Cabinet allows Al Rajhi Group to issue Islamic Sukkuk

The Cabinet has recently allowed Al Rajhi Group to issue Islamic Sukkuk (bonds) to expand its investments in the Kingdom. The government requested the group to coordinate with the Iftaa Department and to sell the bonds to local banks in order to obtain the approval.
Al Rajhi group has previously asked the government to work on procedures for issuing Islamic sukuk in order to be able to finance the establishment of two factories for manufacturing glass and steel on the basis of Islamic Shari? principles.

Solidarity names Bseisu group chief executive

The Solidarity Group Holding board has appointed of Ashraf Bseisu as group chief executive officer. Mr Bseisu is a long-standing Solidarity executive and a prominent member of the region's insurance industry. Solidarity Group Holding, one of the largest takaful companies in the world, includes the Solidarity Family Takaful Company and Solidarity General Takaful Company in Bahrain as well as subsidiaries and associates in Saudi Arabia, Jordan, Egypt, Malaysia and Luxembourg. Mr Bseisu is currently Bahrain Insurance Association chairman and the General Arab Insurance Federation vice-president. He has been with Solidarity since his appointment as general manager - finance and corporate management in July 2006 and has held several senior posts within the organisation. He has more than 20 years of experience in the insurance and financial services sector, where he held several executive positions.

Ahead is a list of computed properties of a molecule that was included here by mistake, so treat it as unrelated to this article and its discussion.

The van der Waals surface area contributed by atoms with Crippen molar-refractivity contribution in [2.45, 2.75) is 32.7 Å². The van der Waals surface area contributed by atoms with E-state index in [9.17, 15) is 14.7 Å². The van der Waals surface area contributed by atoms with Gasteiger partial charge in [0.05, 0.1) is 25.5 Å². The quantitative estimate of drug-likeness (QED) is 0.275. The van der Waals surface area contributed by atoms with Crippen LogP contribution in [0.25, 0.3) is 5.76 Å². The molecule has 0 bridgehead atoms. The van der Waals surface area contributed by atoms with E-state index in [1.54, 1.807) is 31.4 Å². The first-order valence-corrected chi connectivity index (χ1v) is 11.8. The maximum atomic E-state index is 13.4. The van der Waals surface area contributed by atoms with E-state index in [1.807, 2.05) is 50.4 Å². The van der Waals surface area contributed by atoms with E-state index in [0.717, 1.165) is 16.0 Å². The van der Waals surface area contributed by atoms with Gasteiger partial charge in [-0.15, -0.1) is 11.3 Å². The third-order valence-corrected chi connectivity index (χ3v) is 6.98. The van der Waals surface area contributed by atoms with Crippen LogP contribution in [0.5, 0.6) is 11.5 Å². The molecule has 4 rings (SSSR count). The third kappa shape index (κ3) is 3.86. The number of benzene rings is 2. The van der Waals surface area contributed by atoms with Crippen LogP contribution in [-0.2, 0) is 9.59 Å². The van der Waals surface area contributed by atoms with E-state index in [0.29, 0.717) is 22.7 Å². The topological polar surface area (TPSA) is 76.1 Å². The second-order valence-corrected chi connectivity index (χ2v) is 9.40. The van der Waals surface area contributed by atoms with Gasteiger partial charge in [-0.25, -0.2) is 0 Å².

Islamic Finance Must Harmonize Practices to Grow

Islamic banking must speed up standardization in order to grow while monetary authorities should enact laws that allow expansion into new Sharia-based products in domestic markets, industry experts said on Wednesday.

Fitch affirms Jordan Islamic Bank for Finance and Investment at 'BB-'; outlook stable

Fitch Ratings has today affirmed Jordan Islamic Bank for Finance and Investment's (JIB) ratings at Long-term Issuer Default (IDR) 'BB-' (BB minus) with stable outlook, Short-term IDR 'B', Individual 'C/D' and Support '3'.

Dubai Islamic Bank sets up JV in Jordan this year

Dubai Islamic Bank is set to implement this year its joint-venture with Jordan Dubai Capital and Dubai International Capital to invest in Industrial Development Bank and convert it to the Jordan Dubai Islamic Bank.

Industrial Development Bank becomes Jordan Dubai Islamic Bank

Dubai Islamic Bank (DIB) announced the official re-launch of Jordan-based Industrial Development Bank (IDB) following the completion of a private placement of 26 million shares of IDB, valued at USD 100 mn. As part of the re-launch, IDB has been transformed into an Islamic financing institution to be known as Jordan Dubai Islamic Bank (JDIB).

The parties involved in the private placement transaction include Jordan Dubai Financial (JD Financial), the investment arm of Jordan Dubai Capital, DIB and Dubai International Capital. The private placement was valued at JOD 2.750 per share, based on the pricing equation adopted by the bank's Shareholders General Assembly, wherein the strategic partner, Mesc Investment, covered the entire placement.

Global Investment House: Dispute with Housing Bank, Jordan

Rania El Gamal reported on 12 February on Arabianbusiness that the operations of Global Jordan unit were halted by court due to a dispute over a financing by Housing Bank by a Jordanian court. An agreement reached allowed the court to revert its ruling. Housing Bank was no longer willing to a accept a guarantee of Global Kuwait in favour of Global Jordan unit.

The size of Global's portfolio in Jordan in September was about USD 900 mn and included investments in real estate, financial services and industry. Global also opened a brokerage business for Amman's financial markets.